Zombie Apocalypse: Redemption

| October 26, 2011

For the dozens of people who saw Zombie Apocalypse, you may look at a sequel as an opportunity. “Finally,” you might think, “they’re going to answer all my questions which were left lingering after the credits rolled on Zombie Apocalypse. Unfortunately, you will be disappointed. Zombie Apocalypse: Redemption picks up 12 years after the events of the first film. The survivors we grew to know and tolerate in the first film are presumed dead as the zombies now outnumber mankind 10,000 to 1, and we’re left infinitely curious as to why that ominous secret government agency kidnapped that one guy’s girlfriend, whose name we can’t remember. And why the same agency needed to send out an assassin to take out said girl’s boyfriend instead of leaving that to the hoards of zombies walking the streets. Good news for the other 6.5 billion people who missed the first film, you won’t even notice that it’s a sequel, because technically it’s not.
Zombie Apocalypse: Redemption offers a new story with a new set of characters for our viewing “pleasure.” This time, we see that humanity has broken into two distinct, zombie-hating camps. On one side, we have a group of marauding terrorists who have apparently seen Mad Max too many times and spend the film riding around on their motorcycles killing, raping, and stealing whatever they want. On the other hand, we have our stock zombie apocalypse survivors; good-natured people who are just trying to get by and remain uneaten. So, the film tries to heighten the stakes of your standard zombie movie by adding in this man vs. man conflict, but ultimately the only result of this is that the audience quickly and often wonders where all the zombies are. The story centers around our loveable and appropriately badass anti-hero, Knox (Johnny Gel), who worked for the ex-military marauders until he offended their leader and was left out in the desert to die. Betrayed by his camp, he joins alliances with Moses (Fred Williamson) and his rag-tag group of survivors. The huge problem with this being that his change of conscience is completely forced and unbelievable. It might have been interesting for him to fake his way to being a hero in order to survive, but as is it’s impossible to believe the shift in his character before the film begins.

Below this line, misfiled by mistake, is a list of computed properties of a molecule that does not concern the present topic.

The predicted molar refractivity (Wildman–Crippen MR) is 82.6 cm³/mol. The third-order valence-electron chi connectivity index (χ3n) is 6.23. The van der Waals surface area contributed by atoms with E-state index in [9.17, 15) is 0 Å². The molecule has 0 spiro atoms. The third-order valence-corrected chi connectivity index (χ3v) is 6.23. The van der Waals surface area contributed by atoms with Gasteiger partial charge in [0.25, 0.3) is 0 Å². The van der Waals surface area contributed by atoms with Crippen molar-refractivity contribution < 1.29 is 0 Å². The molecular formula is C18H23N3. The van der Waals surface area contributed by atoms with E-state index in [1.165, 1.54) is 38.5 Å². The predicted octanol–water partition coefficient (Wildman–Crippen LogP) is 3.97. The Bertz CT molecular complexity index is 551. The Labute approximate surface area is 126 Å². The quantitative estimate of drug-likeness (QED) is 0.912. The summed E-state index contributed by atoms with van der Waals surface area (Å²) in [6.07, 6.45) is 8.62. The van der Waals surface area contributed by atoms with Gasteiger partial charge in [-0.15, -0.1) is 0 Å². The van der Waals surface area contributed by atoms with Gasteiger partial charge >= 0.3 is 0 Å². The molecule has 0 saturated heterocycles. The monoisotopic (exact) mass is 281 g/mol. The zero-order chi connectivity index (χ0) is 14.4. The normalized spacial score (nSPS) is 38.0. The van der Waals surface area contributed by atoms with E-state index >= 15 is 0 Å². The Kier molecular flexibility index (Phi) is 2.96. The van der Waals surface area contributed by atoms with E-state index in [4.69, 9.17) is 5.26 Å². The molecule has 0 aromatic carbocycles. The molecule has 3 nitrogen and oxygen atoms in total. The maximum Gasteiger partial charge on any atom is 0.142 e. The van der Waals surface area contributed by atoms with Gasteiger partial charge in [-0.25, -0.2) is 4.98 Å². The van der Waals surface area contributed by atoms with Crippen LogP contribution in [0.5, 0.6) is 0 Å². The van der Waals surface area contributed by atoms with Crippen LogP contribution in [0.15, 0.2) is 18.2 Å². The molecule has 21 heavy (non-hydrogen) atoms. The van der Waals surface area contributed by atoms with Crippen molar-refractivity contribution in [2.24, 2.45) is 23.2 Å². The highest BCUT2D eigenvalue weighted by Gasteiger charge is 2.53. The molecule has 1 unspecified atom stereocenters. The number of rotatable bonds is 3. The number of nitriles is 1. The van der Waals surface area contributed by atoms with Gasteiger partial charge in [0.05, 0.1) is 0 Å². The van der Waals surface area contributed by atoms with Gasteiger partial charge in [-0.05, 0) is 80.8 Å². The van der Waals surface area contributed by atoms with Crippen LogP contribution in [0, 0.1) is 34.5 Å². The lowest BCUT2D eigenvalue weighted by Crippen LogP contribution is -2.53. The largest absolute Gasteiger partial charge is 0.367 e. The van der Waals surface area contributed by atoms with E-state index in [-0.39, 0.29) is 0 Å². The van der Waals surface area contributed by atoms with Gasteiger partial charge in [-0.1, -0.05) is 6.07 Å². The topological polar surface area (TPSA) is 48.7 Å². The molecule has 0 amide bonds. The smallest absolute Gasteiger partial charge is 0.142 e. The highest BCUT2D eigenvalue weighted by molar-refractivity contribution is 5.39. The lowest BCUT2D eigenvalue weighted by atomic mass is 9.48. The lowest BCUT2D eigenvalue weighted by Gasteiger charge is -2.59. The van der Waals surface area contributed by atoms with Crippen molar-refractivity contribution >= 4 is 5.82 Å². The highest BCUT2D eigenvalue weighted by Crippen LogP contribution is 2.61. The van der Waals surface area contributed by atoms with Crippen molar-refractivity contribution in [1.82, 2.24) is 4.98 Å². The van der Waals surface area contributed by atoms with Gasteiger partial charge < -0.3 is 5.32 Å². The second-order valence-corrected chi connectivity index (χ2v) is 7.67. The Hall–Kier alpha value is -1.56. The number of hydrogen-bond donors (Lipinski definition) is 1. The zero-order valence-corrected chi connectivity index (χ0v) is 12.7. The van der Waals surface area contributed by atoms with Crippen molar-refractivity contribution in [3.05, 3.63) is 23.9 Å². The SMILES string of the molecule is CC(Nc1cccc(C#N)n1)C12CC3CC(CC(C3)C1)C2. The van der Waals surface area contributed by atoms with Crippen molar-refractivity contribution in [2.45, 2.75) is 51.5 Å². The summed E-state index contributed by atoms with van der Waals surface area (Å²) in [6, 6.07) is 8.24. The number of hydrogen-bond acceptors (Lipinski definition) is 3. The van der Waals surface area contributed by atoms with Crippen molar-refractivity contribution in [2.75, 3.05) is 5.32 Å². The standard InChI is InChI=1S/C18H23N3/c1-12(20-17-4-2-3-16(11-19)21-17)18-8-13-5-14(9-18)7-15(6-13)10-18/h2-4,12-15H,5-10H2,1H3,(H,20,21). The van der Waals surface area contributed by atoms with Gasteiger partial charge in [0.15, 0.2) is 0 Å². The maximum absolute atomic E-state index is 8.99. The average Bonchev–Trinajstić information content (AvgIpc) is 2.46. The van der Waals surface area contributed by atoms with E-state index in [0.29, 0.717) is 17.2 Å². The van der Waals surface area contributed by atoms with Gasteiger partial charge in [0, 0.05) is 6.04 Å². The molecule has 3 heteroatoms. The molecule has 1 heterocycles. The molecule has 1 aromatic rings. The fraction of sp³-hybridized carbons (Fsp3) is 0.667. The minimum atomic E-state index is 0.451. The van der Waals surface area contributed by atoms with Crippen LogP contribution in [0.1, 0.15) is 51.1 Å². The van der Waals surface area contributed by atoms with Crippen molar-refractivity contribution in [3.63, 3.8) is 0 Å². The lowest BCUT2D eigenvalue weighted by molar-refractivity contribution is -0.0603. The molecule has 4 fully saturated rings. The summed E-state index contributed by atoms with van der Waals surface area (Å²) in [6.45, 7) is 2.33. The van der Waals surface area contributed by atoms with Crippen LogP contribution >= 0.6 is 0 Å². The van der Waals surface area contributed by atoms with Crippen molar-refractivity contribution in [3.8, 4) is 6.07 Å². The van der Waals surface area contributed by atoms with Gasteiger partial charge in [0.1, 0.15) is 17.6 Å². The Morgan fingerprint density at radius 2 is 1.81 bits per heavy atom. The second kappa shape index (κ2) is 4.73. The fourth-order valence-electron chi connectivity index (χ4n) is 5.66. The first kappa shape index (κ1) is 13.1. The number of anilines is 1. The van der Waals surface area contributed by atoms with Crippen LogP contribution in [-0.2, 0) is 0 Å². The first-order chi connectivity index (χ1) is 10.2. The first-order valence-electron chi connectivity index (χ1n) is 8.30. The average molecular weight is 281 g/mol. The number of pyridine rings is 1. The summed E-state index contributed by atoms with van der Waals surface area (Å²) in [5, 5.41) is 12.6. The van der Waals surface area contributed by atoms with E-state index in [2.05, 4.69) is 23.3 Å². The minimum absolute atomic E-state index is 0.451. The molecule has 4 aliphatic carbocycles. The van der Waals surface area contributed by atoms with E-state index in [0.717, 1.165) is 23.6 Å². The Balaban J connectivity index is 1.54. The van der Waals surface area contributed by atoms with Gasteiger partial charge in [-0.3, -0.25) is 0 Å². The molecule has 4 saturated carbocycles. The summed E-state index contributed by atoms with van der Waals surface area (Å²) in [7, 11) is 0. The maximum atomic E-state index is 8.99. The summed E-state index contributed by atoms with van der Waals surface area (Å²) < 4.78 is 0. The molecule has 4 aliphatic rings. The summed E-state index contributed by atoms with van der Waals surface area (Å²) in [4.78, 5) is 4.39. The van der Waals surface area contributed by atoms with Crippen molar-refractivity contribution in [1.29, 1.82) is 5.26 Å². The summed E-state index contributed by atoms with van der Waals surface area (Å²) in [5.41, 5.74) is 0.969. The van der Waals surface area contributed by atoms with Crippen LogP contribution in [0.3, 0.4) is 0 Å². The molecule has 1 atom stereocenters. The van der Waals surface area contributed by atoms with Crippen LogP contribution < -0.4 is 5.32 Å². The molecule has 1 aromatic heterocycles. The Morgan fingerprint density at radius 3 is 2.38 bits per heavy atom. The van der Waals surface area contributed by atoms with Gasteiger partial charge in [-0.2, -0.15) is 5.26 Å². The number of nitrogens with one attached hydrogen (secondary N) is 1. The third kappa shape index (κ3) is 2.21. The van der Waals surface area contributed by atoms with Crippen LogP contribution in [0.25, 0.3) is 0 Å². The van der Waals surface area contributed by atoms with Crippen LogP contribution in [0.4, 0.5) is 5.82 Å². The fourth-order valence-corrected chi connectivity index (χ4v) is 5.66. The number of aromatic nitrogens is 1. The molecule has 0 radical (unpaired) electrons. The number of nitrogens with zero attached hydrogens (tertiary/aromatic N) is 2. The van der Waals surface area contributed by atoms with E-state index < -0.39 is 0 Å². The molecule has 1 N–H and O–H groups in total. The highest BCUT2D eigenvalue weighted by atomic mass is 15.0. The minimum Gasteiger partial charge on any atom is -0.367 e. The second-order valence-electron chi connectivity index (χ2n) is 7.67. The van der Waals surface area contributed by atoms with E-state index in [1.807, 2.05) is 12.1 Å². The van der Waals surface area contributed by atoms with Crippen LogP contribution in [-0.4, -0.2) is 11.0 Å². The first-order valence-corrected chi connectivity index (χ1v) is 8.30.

A lot of love went into this script. It’s easy to see watching this that all four writers took it very seriously and wanted to turn out the best zombie movie they could on a very limited budget. There are a few “gem” lines sprinkled throughout, which one can almost hear the screenwriter’s giving each other high fives as they wrote them. “If I wanted your opinion, I’d rape it out of you” one would pitch, and the others would giggle and hug and make sure he wrote it down promptly and accurately. While moments like this in the script are textbook bad writing, and will doubtlessly limit ZAR’s appeal, those viewers who remain will be enthralled by the film’s B-movie status and actually get a lot of enjoyment out of this.
As you may have guessed, the “Redemption” in the title refers to Knox’s arc of breaking away from his destructive past and doing some good, and in no way stands as an apology for Director Ryan Thompson’s previous film, but what is there to do? The production quality is certainly higher than its predecessor, and the DVD case actually looks like its for a real movie so maybe that will help ZAR reach a larger audience in the end.
Special features on the DVD include a commentary track, deleted scenes, production stills, and more.

About the Author:

Joe Ketchum Joe Sanders is a podcaster, playwright, and college instructor in Kalamazoo, MI. He has a master's degree in playwriting and a bachelor's degree in creative writing from Western Michigan University, where he currently teaches thought and writing, and is the host of the Quote Unquote Guilty podcast, part of the Word Salad Network.

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